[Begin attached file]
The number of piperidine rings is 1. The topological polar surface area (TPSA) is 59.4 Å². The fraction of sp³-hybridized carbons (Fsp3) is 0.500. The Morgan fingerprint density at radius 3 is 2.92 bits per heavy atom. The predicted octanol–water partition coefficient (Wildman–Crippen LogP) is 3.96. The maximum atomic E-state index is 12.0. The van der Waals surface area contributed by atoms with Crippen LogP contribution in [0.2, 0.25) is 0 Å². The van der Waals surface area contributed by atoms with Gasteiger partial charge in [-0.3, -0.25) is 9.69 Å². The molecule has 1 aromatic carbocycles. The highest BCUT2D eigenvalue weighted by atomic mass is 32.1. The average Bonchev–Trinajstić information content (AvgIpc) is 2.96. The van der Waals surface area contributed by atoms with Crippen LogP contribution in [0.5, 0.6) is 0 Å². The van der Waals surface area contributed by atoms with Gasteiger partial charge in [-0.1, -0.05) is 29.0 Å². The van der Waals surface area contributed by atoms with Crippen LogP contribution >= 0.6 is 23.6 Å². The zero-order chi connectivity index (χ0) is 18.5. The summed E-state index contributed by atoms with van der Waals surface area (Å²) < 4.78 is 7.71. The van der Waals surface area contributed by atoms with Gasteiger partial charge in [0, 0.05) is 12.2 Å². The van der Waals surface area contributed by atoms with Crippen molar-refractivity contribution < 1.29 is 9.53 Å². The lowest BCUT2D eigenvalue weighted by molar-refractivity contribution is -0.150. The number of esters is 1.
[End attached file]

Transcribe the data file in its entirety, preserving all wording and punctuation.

The number of piperidine rings is 1. The topological polar surface area (TPSA) is 59.4 Å². The fraction of sp³-hybridized carbons (Fsp3) is 0.500. The Morgan fingerprint density at radius 3 is 2.92 bits per heavy atom. The predicted octanol–water partition coefficient (Wildman–Crippen LogP) is 3.96. The maximum atomic E-state index is 12.0. The van der Waals surface area contributed by atoms with Crippen LogP contribution in [0.2, 0.25) is 0 Å². The van der Waals surface area contributed by atoms with Gasteiger partial charge in [-0.3, -0.25) is 9.69 Å². The molecule has 1 aromatic carbocycles. The highest BCUT2D eigenvalue weighted by atomic mass is 32.1. The average Bonchev–Trinajstić information content (AvgIpc) is 2.96. The van der Waals surface area contributed by atoms with Crippen LogP contribution in [0.5, 0.6) is 0 Å². The van der Waals surface area contributed by atoms with Gasteiger partial charge in [-0.1, -0.05) is 29.0 Å². The van der Waals surface area contributed by atoms with Crippen LogP contribution >= 0.6 is 23.6 Å². The zero-order chi connectivity index (χ0) is 18.5. The summed E-state index contributed by atoms with van der Waals surface area (Å²) < 4.78 is 7.71. The van der Waals surface area contributed by atoms with Gasteiger partial charge in [0, 0.05) is 12.2 Å². The van der Waals surface area contributed by atoms with Crippen molar-refractivity contribution < 1.29 is 9.53 Å². The lowest BCUT2D eigenvalue weighted by molar-refractivity contribution is -0.150. The number of esters is 1.